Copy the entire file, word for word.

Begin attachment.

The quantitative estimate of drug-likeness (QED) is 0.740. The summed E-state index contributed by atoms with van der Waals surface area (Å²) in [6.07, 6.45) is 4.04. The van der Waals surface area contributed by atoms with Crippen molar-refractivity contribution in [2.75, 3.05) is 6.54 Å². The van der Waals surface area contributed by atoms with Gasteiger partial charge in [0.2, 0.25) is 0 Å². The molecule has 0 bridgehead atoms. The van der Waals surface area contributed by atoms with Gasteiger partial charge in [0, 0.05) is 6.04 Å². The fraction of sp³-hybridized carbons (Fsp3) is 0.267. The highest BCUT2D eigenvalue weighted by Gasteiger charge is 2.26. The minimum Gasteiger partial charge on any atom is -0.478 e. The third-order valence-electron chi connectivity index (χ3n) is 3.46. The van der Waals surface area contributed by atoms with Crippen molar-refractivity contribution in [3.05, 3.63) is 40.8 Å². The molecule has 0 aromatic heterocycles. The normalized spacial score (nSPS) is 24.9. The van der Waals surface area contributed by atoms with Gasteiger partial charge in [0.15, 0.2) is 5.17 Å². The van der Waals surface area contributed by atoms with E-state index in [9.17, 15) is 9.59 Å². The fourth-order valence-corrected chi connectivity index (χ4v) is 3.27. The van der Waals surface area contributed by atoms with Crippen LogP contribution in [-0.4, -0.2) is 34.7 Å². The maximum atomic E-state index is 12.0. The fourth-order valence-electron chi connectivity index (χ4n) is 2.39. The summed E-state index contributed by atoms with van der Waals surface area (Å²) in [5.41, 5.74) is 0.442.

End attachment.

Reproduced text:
The quantitative estimate of drug-likeness (QED) is 0.740. The summed E-state index contributed by atoms with van der Waals surface area (Å²) in [6.07, 6.45) is 4.04. The van der Waals surface area contributed by atoms with Crippen molar-refractivity contribution in [2.75, 3.05) is 6.54 Å². The van der Waals surface area contributed by atoms with Gasteiger partial charge in [0.2, 0.25) is 0 Å². The molecule has 0 bridgehead atoms. The van der Waals surface area contributed by atoms with Gasteiger partial charge in [0, 0.05) is 6.04 Å². The fraction of sp³-hybridized carbons (Fsp3) is 0.267. The highest BCUT2D eigenvalue weighted by Gasteiger charge is 2.26. The minimum Gasteiger partial charge on any atom is -0.478 e. The third-order valence-electron chi connectivity index (χ3n) is 3.46. The van der Waals surface area contributed by atoms with Crippen molar-refractivity contribution in [3.05, 3.63) is 40.8 Å². The molecule has 0 aromatic heterocycles. The normalized spacial score (nSPS) is 24.9. The van der Waals surface area contributed by atoms with Gasteiger partial charge in [0.15, 0.2) is 5.17 Å². The van der Waals surface area contributed by atoms with E-state index in [9.17, 15) is 9.59 Å². The fourth-order valence-corrected chi connectivity index (χ4v) is 3.27. The van der Waals surface area contributed by atoms with Crippen LogP contribution in [-0.4, -0.2) is 34.7 Å². The maximum atomic E-state index is 12.0. The fourth-order valence-electron chi connectivity index (χ4n) is 2.39. The summed E-state index contributed by atoms with van der Waals surface area (Å²) in [5.41, 5.74) is 0.442.